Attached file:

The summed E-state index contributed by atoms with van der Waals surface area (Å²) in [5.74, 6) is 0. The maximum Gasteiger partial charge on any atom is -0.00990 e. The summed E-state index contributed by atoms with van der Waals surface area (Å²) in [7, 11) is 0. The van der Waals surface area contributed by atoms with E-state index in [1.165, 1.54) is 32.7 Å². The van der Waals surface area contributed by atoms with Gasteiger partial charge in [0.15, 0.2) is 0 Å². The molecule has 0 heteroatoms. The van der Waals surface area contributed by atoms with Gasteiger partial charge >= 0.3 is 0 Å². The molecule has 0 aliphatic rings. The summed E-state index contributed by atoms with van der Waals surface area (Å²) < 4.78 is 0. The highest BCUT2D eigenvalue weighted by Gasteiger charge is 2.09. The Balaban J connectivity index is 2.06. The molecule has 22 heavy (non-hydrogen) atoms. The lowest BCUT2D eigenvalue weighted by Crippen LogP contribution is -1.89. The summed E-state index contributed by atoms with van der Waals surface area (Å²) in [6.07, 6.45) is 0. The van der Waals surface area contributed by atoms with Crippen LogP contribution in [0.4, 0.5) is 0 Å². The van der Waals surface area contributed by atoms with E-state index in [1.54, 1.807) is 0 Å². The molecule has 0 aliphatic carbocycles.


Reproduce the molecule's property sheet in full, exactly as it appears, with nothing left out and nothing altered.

The summed E-state index contributed by atoms with van der Waals surface area (Å²) in [5.74, 6) is 0. The maximum Gasteiger partial charge on any atom is -0.00990 e. The summed E-state index contributed by atoms with van der Waals surface area (Å²) in [7, 11) is 0. The van der Waals surface area contributed by atoms with E-state index in [1.165, 1.54) is 32.7 Å². The van der Waals surface area contributed by atoms with Gasteiger partial charge in [0.15, 0.2) is 0 Å². The molecule has 0 heteroatoms. The van der Waals surface area contributed by atoms with Gasteiger partial charge >= 0.3 is 0 Å². The molecule has 0 aliphatic rings. The summed E-state index contributed by atoms with van der Waals surface area (Å²) < 4.78 is 0. The highest BCUT2D eigenvalue weighted by Gasteiger charge is 2.09. The Balaban J connectivity index is 2.06. The molecule has 22 heavy (non-hydrogen) atoms. The lowest BCUT2D eigenvalue weighted by Crippen LogP contribution is -1.89. The summed E-state index contributed by atoms with van der Waals surface area (Å²) in [6.07, 6.45) is 0. The van der Waals surface area contributed by atoms with Crippen LogP contribution in [0.4, 0.5) is 0 Å². The van der Waals surface area contributed by atoms with E-state index in [1.54, 1.807) is 0 Å². The molecule has 0 aliphatic carbocycles.